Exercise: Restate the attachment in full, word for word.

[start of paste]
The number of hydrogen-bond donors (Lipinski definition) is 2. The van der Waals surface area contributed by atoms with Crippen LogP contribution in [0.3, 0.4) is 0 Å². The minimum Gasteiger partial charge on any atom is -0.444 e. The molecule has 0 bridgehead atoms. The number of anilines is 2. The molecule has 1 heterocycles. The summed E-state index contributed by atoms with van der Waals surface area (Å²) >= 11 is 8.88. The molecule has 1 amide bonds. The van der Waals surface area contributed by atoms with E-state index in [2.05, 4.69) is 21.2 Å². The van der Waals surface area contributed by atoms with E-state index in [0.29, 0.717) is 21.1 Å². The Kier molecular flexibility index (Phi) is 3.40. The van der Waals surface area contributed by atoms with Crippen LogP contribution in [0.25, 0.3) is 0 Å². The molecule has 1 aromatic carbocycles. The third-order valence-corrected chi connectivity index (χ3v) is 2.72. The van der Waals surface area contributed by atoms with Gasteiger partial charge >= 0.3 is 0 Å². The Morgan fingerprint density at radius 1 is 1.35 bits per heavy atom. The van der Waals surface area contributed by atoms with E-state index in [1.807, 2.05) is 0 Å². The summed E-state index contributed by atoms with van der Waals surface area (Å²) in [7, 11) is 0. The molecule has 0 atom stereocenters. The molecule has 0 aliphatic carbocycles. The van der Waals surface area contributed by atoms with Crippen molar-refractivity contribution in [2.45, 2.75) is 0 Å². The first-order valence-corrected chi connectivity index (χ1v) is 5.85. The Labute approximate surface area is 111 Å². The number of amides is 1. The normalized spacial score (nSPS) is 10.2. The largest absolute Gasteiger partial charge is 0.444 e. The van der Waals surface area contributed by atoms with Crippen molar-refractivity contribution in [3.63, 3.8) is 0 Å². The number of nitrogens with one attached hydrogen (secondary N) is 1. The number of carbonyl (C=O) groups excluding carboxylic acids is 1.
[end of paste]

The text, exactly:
The number of hydrogen-bond donors (Lipinski definition) is 2. The van der Waals surface area contributed by atoms with Crippen LogP contribution in [0.3, 0.4) is 0 Å². The minimum Gasteiger partial charge on any atom is -0.444 e. The molecule has 0 bridgehead atoms. The number of anilines is 2. The molecule has 1 heterocycles. The summed E-state index contributed by atoms with van der Waals surface area (Å²) >= 11 is 8.88. The molecule has 1 amide bonds. The van der Waals surface area contributed by atoms with E-state index in [2.05, 4.69) is 21.2 Å². The van der Waals surface area contributed by atoms with E-state index in [0.29, 0.717) is 21.1 Å². The Kier molecular flexibility index (Phi) is 3.40. The van der Waals surface area contributed by atoms with Crippen LogP contribution in [0.25, 0.3) is 0 Å². The molecule has 1 aromatic carbocycles. The third-order valence-corrected chi connectivity index (χ3v) is 2.72. The van der Waals surface area contributed by atoms with Gasteiger partial charge >= 0.3 is 0 Å². The Morgan fingerprint density at radius 1 is 1.35 bits per heavy atom. The van der Waals surface area contributed by atoms with E-state index in [1.807, 2.05) is 0 Å². The summed E-state index contributed by atoms with van der Waals surface area (Å²) in [7, 11) is 0. The molecule has 0 atom stereocenters. The molecule has 0 aliphatic carbocycles. The van der Waals surface area contributed by atoms with Crippen molar-refractivity contribution in [2.45, 2.75) is 0 Å². The first-order valence-corrected chi connectivity index (χ1v) is 5.85. The Labute approximate surface area is 111 Å². The number of amides is 1. The normalized spacial score (nSPS) is 10.2. The largest absolute Gasteiger partial charge is 0.444 e. The van der Waals surface area contributed by atoms with Crippen molar-refractivity contribution in [3.63, 3.8) is 0 Å². The number of nitrogens with one attached hydrogen (secondary N) is 1. The number of carbonyl (C=O) groups excluding carboxylic acids is 1.